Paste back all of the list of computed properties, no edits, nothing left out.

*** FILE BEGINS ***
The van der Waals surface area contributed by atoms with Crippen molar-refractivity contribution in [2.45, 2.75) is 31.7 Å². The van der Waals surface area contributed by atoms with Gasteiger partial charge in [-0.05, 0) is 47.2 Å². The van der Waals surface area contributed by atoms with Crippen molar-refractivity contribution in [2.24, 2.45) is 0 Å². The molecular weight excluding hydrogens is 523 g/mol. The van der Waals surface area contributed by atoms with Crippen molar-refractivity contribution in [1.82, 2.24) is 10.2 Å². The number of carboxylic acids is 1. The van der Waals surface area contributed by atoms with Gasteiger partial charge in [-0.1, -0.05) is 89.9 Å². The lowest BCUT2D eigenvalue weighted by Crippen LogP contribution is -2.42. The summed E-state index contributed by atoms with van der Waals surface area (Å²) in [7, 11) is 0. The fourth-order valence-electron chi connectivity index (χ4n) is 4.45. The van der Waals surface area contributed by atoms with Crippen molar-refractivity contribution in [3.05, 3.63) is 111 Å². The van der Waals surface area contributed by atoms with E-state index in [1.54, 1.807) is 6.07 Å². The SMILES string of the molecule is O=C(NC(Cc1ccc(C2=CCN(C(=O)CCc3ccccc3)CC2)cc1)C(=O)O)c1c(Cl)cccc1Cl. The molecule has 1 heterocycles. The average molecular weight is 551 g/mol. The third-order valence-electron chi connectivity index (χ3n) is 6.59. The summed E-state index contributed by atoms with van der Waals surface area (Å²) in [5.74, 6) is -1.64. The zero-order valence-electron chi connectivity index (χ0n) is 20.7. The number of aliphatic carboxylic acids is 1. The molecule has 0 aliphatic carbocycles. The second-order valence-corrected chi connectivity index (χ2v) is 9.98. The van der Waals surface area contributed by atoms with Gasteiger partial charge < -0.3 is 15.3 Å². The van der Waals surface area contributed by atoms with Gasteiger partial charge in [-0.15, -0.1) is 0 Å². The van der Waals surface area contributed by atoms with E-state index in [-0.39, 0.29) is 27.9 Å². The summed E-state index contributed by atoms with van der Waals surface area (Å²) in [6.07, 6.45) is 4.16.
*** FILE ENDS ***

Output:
The van der Waals surface area contributed by atoms with Crippen molar-refractivity contribution in [2.45, 2.75) is 31.7 Å². The van der Waals surface area contributed by atoms with Gasteiger partial charge in [-0.05, 0) is 47.2 Å². The van der Waals surface area contributed by atoms with Crippen molar-refractivity contribution in [2.24, 2.45) is 0 Å². The molecular weight excluding hydrogens is 523 g/mol. The van der Waals surface area contributed by atoms with Crippen molar-refractivity contribution in [1.82, 2.24) is 10.2 Å². The number of carboxylic acids is 1. The van der Waals surface area contributed by atoms with Gasteiger partial charge in [-0.1, -0.05) is 89.9 Å². The lowest BCUT2D eigenvalue weighted by Crippen LogP contribution is -2.42. The summed E-state index contributed by atoms with van der Waals surface area (Å²) in [7, 11) is 0. The fourth-order valence-electron chi connectivity index (χ4n) is 4.45. The van der Waals surface area contributed by atoms with Crippen molar-refractivity contribution in [3.05, 3.63) is 111 Å². The van der Waals surface area contributed by atoms with E-state index in [1.54, 1.807) is 6.07 Å². The SMILES string of the molecule is O=C(NC(Cc1ccc(C2=CCN(C(=O)CCc3ccccc3)CC2)cc1)C(=O)O)c1c(Cl)cccc1Cl. The molecule has 1 heterocycles. The average molecular weight is 551 g/mol. The third-order valence-electron chi connectivity index (χ3n) is 6.59. The summed E-state index contributed by atoms with van der Waals surface area (Å²) in [5.74, 6) is -1.64. The zero-order valence-electron chi connectivity index (χ0n) is 20.7. The number of aliphatic carboxylic acids is 1. The molecule has 0 aliphatic carbocycles. The second-order valence-corrected chi connectivity index (χ2v) is 9.98. The van der Waals surface area contributed by atoms with Gasteiger partial charge < -0.3 is 15.3 Å². The van der Waals surface area contributed by atoms with Gasteiger partial charge in [-0.15, -0.1) is 0 Å². The van der Waals surface area contributed by atoms with E-state index in [-0.39, 0.29) is 27.9 Å². The summed E-state index contributed by atoms with van der Waals surface area (Å²) in [6.07, 6.45) is 4.16.